Hack’s use of sacred forms (altarpieces, in particular) and religious themes combined with his own personal aesthetic fixations could reasonably lead one to assume that his work is rather dated. But, on the contrary, Hack’s talent lies in his ability to mine new material, new forms, and draw new associations out of aesthetics that have, in any event, never really left us. His use of monochrome harkens back to and slyly updates the monochromy of German sculptural masters such as Tilman Riemenschneider, whose limited color palette was both an artistic choice and a financial necessity. Hack’s liberal application of white paint is both industrial and austere, but also, given the history of monochromy in German wooden sculpture, ostentatious and excessive—a subtle acknowledgement and subversion of the role of wealth in Catholic grandeur and mystery as well as a nod to the ways in which such grandeur and mystery has been mass produced and commodified.

Hack’s deployment of religious themes along with his formal fixations admit a number of interpretations, but principally two conflicting ones: is it a desacralization, a mortification of the church and christianity? Or is it a re-sacralization, a nevertheless monumental austerity intended to return to the religious a sense of the sublime, a positive-terror that the splendor of the cathedral has, by its beauty and ubiquity, ceased to inspire?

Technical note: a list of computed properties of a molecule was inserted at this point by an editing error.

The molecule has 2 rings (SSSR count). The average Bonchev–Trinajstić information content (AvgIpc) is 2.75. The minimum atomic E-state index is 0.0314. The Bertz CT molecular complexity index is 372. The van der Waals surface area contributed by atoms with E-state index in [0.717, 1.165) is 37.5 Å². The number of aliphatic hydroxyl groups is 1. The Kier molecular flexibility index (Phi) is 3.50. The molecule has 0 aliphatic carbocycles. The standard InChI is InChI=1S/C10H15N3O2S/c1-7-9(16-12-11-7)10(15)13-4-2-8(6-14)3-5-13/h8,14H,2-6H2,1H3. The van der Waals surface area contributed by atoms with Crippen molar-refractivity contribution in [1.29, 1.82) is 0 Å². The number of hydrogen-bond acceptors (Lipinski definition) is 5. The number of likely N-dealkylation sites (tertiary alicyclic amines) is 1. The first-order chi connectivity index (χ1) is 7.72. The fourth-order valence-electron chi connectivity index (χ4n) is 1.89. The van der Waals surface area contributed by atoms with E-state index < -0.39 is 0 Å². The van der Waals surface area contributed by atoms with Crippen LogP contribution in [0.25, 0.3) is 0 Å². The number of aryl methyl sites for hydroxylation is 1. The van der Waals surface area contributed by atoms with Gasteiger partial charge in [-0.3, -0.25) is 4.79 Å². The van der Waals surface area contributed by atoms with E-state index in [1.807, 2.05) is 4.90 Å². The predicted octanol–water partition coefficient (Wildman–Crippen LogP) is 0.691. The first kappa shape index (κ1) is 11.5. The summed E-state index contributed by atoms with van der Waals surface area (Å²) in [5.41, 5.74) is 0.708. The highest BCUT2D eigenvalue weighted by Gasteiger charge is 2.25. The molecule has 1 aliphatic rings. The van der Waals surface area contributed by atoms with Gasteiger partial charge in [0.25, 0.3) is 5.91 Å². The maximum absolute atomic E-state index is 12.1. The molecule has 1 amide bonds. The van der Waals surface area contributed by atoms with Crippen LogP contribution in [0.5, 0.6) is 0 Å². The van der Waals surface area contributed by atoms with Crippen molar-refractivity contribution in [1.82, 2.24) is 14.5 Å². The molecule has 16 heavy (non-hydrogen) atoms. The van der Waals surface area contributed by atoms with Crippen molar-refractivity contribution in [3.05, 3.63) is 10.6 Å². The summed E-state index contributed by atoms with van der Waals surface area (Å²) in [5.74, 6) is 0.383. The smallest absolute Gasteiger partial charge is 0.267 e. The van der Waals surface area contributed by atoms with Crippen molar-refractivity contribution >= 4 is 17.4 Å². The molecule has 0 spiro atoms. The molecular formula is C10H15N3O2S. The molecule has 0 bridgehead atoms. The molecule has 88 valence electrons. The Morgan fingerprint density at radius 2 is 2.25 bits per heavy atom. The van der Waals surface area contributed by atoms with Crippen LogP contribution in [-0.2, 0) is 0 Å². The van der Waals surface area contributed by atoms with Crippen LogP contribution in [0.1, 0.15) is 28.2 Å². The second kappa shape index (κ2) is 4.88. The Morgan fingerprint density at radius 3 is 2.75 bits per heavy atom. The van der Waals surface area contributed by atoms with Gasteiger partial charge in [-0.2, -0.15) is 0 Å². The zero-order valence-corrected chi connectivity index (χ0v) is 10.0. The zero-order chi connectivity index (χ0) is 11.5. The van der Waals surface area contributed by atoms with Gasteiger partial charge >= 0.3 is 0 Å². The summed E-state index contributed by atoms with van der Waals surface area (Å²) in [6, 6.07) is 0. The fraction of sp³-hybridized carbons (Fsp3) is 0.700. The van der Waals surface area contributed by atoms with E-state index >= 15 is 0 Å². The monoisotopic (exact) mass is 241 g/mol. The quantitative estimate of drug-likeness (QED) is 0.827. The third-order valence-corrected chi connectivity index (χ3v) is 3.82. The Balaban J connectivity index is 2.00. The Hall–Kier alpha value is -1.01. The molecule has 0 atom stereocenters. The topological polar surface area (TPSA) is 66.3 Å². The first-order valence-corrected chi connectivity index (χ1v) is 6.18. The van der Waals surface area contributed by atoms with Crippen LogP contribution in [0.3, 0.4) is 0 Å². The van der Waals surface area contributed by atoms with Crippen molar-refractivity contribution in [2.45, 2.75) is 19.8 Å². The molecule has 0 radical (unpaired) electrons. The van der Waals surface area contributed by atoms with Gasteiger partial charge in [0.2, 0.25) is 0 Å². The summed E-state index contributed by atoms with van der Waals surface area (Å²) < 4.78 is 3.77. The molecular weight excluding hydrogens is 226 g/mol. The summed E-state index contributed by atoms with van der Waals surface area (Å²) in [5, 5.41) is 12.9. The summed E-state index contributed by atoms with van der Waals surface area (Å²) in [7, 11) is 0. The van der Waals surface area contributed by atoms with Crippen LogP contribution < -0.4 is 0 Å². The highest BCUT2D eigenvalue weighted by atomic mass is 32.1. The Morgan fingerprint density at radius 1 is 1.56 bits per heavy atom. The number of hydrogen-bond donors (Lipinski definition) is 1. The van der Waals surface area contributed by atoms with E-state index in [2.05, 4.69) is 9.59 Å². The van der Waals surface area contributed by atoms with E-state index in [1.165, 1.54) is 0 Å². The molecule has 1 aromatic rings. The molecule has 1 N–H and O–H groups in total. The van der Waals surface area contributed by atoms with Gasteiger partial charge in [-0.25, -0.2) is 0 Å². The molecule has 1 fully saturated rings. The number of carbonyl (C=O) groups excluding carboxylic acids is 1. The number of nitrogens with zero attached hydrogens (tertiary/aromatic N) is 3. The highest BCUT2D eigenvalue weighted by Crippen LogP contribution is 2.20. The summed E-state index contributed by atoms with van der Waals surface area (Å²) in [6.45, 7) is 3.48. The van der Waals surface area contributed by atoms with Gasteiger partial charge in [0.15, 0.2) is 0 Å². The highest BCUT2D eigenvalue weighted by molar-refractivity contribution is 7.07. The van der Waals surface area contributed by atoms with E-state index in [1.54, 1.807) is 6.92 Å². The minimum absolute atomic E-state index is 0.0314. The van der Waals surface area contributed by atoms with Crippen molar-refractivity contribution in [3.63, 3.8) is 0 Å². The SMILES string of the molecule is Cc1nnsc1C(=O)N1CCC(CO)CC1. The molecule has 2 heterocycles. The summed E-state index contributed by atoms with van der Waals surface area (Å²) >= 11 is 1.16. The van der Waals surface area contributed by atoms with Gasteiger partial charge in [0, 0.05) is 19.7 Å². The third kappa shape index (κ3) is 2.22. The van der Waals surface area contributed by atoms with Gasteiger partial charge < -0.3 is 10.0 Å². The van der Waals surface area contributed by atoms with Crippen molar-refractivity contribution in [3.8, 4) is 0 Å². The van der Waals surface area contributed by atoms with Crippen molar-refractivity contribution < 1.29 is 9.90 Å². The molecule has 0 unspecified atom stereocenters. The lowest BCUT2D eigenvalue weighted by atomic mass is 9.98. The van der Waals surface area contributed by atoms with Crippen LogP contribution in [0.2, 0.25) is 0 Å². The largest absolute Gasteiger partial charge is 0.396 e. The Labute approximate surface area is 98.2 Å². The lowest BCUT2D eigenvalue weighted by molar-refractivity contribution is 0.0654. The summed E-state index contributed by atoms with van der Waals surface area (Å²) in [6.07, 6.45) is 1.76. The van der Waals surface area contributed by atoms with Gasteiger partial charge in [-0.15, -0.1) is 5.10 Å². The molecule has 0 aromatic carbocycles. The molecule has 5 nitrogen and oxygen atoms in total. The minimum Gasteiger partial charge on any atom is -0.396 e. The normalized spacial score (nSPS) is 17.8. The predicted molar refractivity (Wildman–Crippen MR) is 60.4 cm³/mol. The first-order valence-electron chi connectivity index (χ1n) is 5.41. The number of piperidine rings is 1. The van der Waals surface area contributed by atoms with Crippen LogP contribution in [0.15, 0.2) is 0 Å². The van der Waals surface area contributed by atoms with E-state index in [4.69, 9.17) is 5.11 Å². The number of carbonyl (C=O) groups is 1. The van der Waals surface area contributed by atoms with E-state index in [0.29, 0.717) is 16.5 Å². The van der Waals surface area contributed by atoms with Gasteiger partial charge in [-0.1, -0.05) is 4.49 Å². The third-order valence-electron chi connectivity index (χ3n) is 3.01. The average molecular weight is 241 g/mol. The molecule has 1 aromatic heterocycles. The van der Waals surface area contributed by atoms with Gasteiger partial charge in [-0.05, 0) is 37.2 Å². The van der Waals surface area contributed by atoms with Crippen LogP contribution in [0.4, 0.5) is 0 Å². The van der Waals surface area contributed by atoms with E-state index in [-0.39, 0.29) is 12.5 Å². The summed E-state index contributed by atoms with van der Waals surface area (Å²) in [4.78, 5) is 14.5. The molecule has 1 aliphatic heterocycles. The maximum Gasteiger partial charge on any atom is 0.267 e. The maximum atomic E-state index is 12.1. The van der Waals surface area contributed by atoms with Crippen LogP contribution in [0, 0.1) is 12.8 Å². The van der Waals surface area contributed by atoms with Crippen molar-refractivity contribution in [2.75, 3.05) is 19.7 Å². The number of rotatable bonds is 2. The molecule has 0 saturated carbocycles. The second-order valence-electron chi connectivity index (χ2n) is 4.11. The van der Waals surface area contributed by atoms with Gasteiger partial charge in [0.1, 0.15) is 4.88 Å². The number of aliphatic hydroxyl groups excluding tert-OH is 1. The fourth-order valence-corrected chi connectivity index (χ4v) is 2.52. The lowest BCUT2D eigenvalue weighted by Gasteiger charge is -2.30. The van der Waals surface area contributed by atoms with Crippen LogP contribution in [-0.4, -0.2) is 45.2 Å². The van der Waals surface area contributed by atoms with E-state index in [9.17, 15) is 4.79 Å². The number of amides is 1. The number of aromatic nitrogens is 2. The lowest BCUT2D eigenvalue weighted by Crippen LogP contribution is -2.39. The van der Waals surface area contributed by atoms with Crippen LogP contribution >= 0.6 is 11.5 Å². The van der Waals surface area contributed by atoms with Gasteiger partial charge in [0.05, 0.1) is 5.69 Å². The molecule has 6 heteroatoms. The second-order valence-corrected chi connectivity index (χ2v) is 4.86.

Perhaps Hack’s work is an attempt to produce the modern icon. With the incorporation of industrial and modern materials as well as a shift in size, he turns to early Christianity (when methods of religious representation had not yet split so decisively between East and West) through the foggy lens of history. In doing so, he succeeds in shrinking the divine down to the human scale, a scale at which the work may inspire mystery and devotion not through the brute force of size and splendor, but through the mastery of the artist and the opaque, ineffable interiority of the work.

Exhibition Info

Galerie Berlin

Klaus Hack: ‘Einblick – Skulpturen, Zeichnungen, Holzschnitte’
Exhibition: Oct. 20–Dec. 31, 2022
Auguststraße 19, 10117 Berlin, click here for map